New Zealand Herald, 5 January 1901, Page 1



No. I.


The importation of horses into India dates back to the conquest of that continent, the first horses, of course, going there with the troops at the time the British were winning this bright jewel for their country.

Horsebreeding has been tried in India over and over again since that time, but the results cannot be called anything but failure. Some fine sires and splendid mares have bean mated at various times, but the progeny have been nothing but "weeds," good enough for "garry" horses (native cab horses), but not at all suitable for first-class cavalry mounts or for artillery horses.


Horses have been shipped from Australia ever since our sister continent has had surplus horses to ship, first in sailing vessels - ships or barques far back as the late fifties, and up till some ten years ago. About 1885 steam vessels began to come in, the Beaucephalus (Messrs. A. Currie and Co.) in that year taking one of the first shipments by steam; other steamers followed, entirely superseding the sailing ships. There are now two regular lines of steamships from Australia carrying horses Messrs. A. Currie and Co., with five steamers, each one making three trips a year to India, with headquarters in Melbourne, and the British-India Company, who have a large fleet in the East, but only two or three steamers in the India-Australia trade. The firstnamed company have all their steamers fitted up for the horse trade, and convey horses all the year round, but the" British-India Company send special steamers during the horse season—November and December in Calcutta.

In 1899 it is estimated that of all classes there were 9000 to 10,000 horses sent from Australia, the majority of which were sent to Calcutta,. A few are landed at Madras, while during the horse season shipments are sent to Bombay. Arabs are also imported into the latter port, but the horses at Calcutta, and Madras are mostly colonial-bred. Horses are also shipped to Colombo (Ceylon), Singapore, Java, and other places in the East. The number for 1900 shipped from Australia to India will probably exceed 10,000, while 500 would cover the shipments to the outside ports named above.

During the past twelve months an immense number of horses have been, sent to South Africa— 3000, in addition to those taken by the troopers. A shipment of horses, purchased in Australia on behalf of the German Government, has lately been sent to China, so there will be a scarcity of suitable horses in Australia for export trade for a few years to come, and prices, which are now much higher than they were twelve months ago, will certainly rule still higher in the near future. As a matter of fact, a horse that last year in Australia would be purchased for £15 now brings £25. At the same time a buyer in Australia who is thoroughly acquainted with the requirements, of the Indian markets will often pick up suitable 'horses as low as £5 each, unbroken.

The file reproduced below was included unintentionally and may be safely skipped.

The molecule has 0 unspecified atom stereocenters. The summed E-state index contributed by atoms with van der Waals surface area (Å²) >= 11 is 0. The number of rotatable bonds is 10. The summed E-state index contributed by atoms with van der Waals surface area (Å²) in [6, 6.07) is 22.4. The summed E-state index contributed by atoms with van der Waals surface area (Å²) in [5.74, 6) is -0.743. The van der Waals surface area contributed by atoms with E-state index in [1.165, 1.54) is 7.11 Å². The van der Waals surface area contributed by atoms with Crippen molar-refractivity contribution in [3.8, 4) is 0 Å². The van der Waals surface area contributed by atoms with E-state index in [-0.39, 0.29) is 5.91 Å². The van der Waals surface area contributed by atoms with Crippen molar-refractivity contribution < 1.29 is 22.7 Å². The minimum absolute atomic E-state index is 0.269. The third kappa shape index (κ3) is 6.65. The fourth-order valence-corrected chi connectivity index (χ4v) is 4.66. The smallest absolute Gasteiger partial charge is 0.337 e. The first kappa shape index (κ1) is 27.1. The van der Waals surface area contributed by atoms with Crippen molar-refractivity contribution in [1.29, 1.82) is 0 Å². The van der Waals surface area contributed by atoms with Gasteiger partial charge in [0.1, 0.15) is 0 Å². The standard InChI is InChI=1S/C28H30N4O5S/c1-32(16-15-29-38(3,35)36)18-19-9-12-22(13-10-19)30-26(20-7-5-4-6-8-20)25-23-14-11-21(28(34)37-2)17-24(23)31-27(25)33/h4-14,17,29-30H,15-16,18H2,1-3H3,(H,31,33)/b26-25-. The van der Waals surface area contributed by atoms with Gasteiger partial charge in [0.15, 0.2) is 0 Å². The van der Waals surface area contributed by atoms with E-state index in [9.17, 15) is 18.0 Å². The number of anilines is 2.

Large shipments of produce and fodder have been made to the Cape since the war started, as well as several shipments to China, so that times have been very good for the station-owners, produce merchants, and horsedealers of Australia for the past twelve months, and the outlook is certainly very promising.

For 1900-1901 season the Indian Government will require more horses than in 1900, as many horses were" sent to the Cape, and horses have also been sent on to China with the various Indian troops. The total number ordered was 1415, which will be delivered from November, 1900, to March, 1901. This does not include horses for native cavalry, but simply horses to fill the requirements of the order sheet, a copy of which is printed with this article.


The trade is largely in the hands of horse dealers, who go all over Queensland, New South Wales, Victoria, and South Australia buying from the station-owners and breeders. From long distances the horses are sent from the nearest railway to collecting stations in Victoria, 10 to 12 horses in a railway truck. If the distance to the collection station is not too great they are sometimes driven. When arrangements are made for a shipment, perhaps a few weeks after collection they are taken by rail to the ship's side at the Railway Pier, Port Melbourne.